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I have read that this works, but I can't get it to. I want to pre populate Core Data. I ran my project so it would create the sqlite file. I copied that to my desktop and then prepopulated it using the command line, sqlite3. I ran queries to make sure it was populated correctly. So now I re-add it to my project. No matter what I do, though, it won't fetch the data.

I got it to work ONCE. I re-copied the sqlite file from my project's document folder after running it in the simulator. I then populated this new sqlite file. I put it back in my project and I got the contents to display.

I think the problem is the Z_METADATA table. This table has a Z_UUID attribute. I think the only time it worked was when the simulator's UUID and the sqlite's Z_UUID attribute were the same.

I went into ~/Library/Developer/Xcode/DerivedData and deleted the contents of the DerivedData folder. So now my simulator will have a different UUID when I run it. I did this and now the contents of the sqlite file will not display. This is why I think the Z_METADATA table is the problem. The Z_METADATA's UUID and my simulator's UUID are not the same so for some reason it can't use it?

All the articles about pre populating Core Data this way I found are old, around 2009, so I don't think this was a problem then. So can I use this method of copying the sqlite file, using the command line to pre populate it, then re-adding it to the project? Does anyone have a current way to prepopulate Core Data?

So the error is that my NSFetchedResultsController is returning a count of 0 objects. I got it to return all the data the one time I mentioned above.

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Are you sure that you have the same DataModels?What is the error, that occures? –  Nikita Pestrov Jul 20 '12 at 19:49
Yes. I created the data model, ran the app, then copied the sqlite file, so it was the same model. The error is just that my NSFetchedResultsController is returning 0 objects. Like I said I got it to return all the objects in the database one time. –  l3v Jul 20 '12 at 23:22
Check the WWDC 2012 videos, in particular session 227 and the related sample code (which is also on the videos website). It's about using Core Data with iCloud, but even if you aren't doing iCloud, it's worth looking at their approach to prepopulating the database. Instead of copying files around, you can have a persistent store coordinator backed by two separate stores: the read/write one in the Documents directory, and a read-only one in the app bundle. –  rickster Jul 20 '12 at 23:41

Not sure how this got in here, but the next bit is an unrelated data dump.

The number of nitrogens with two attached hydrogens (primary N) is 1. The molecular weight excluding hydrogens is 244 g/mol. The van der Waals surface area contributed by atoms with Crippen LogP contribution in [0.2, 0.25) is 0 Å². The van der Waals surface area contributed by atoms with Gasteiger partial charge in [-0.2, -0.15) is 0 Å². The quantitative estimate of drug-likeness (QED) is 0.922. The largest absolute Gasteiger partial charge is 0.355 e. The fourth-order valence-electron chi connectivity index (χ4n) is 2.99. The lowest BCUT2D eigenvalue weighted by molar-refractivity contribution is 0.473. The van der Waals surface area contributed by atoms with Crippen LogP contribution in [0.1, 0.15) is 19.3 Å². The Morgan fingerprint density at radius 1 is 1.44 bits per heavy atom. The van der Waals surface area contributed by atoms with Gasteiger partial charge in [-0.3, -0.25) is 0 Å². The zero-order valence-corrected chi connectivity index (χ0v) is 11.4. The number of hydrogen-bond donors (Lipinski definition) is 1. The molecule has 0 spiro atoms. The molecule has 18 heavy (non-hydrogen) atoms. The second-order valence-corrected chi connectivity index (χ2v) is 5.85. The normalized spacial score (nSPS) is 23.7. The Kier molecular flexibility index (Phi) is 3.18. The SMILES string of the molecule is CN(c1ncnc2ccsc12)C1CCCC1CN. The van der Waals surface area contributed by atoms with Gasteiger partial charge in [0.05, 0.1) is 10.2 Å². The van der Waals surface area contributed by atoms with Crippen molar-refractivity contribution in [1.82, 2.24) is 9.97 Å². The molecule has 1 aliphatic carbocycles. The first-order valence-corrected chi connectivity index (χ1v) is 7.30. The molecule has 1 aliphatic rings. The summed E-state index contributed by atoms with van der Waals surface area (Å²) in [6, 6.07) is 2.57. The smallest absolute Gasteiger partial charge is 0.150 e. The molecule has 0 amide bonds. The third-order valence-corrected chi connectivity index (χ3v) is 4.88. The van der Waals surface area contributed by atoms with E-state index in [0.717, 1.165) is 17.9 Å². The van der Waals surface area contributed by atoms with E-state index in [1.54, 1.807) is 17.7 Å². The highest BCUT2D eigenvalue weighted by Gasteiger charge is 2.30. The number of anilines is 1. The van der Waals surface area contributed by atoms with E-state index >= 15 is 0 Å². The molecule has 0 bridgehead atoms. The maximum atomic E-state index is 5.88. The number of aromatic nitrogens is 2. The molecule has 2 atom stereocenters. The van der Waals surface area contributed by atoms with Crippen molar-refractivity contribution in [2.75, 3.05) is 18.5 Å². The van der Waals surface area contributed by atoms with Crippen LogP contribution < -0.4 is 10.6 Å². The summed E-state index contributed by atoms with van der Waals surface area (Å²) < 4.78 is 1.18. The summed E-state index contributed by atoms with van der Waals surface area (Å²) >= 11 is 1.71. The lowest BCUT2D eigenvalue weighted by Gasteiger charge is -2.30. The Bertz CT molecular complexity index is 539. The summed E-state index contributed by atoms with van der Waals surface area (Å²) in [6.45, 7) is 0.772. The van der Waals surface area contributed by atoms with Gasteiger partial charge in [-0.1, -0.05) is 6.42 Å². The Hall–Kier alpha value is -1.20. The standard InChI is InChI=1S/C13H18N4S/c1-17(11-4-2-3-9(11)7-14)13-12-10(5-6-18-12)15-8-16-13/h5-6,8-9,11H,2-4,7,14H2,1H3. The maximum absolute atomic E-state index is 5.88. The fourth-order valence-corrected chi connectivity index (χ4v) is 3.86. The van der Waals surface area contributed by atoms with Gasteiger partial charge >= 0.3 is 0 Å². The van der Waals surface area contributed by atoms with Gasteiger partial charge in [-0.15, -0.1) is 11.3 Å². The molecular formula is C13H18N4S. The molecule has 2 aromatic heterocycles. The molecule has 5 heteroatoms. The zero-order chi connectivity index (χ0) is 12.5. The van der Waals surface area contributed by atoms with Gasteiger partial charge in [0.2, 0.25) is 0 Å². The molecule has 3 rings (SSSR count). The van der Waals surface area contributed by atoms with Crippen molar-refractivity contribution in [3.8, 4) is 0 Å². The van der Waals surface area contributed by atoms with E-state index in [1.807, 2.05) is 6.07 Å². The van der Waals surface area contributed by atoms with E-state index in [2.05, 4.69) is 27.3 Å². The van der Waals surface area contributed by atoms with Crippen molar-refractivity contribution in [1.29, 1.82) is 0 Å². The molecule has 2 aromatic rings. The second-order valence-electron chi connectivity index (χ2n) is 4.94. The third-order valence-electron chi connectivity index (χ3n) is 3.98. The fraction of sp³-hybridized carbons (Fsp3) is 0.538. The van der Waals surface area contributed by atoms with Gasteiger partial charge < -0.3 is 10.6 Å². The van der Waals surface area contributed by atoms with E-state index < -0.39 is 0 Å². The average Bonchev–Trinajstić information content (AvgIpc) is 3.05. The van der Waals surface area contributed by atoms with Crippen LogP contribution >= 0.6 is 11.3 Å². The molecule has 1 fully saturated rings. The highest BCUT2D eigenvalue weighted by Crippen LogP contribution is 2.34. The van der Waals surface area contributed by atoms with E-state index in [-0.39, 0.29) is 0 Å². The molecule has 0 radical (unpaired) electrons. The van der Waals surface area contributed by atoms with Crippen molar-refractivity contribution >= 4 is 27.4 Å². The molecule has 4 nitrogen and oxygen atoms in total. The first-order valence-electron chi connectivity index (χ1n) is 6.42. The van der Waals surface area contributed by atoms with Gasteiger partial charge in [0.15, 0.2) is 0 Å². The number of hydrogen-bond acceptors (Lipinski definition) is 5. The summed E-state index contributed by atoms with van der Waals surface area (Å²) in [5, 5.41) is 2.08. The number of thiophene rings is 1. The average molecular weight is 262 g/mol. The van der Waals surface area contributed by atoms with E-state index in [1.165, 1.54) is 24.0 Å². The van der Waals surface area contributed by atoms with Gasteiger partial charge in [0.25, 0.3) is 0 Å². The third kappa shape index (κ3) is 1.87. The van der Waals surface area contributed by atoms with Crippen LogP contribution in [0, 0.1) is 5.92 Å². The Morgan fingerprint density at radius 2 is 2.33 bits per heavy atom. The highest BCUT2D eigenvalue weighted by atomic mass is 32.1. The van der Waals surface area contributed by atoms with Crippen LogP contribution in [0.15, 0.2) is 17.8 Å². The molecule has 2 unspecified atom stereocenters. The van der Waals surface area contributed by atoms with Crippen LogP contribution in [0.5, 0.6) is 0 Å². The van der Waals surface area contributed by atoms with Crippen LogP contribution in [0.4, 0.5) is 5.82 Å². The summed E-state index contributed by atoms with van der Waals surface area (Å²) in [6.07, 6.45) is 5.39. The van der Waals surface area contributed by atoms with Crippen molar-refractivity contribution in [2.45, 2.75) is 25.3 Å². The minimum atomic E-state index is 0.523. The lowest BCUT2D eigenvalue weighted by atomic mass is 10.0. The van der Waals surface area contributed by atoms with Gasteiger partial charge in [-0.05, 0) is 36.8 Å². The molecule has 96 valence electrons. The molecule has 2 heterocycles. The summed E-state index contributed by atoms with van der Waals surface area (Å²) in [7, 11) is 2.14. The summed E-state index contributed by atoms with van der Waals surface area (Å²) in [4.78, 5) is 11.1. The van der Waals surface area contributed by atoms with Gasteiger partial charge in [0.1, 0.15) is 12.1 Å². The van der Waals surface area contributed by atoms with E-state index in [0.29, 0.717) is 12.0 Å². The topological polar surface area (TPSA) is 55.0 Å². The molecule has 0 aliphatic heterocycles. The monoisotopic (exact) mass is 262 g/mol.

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1 Answer

up vote 1 down vote accepted

According to the Core Data Programming Guide,

Important Although Core Data supports SQLite as a store type, the store format—like those of the other native Core Data stores—is private. You cannot create a SQLite database using native SQLite API and use it directly with Core Data (nor should you manipulate an existing Core Data SQLite store using native SQLite API). If you have an existing SQLite database, you need to import it into a Core Data store (see “Efficiently Importing Data”).

While I'm sure someone has reverse-engineered the Core Data sqlite format, Apple does not provide any documentation, and it is likely to change across across major OS releases.

Write a command-line app that uses Core Data to do your import.

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Awesome. I'll check this out Monday and let you know if I can get it imported. Thanks. –  l3v Jul 21 '12 at 15:05
Thanks command line app worked. So people know... Create a new Mac 'Command Line Tool' project. I had a tab delimited text file that I parsed then used Core Data API to populate Core Data. I then copied the sqlite file that was created into my iOS project. In the iOS project just be sure to change the name of the sqlite file to the one you imported in AppDelegate and make sure the Data Model is the same. –  l3v Jul 23 '12 at 15:25
I did it on iOS 4.0 and it works until now with iOS 6.0 without changing it. But you are right, it is not supposed to work like that. I created an empty store and filled it external with an sql tool, then core data loaded the pre filled with all its content. If you want to make it manually (which I also did, created tables etc) then you only need the UUID from an empty file created from an model that is build like the sqlite. Until now I could not figure out how to generate this UUID outside of core data. –  Viktor Lexington Dec 3 '12 at 16:44
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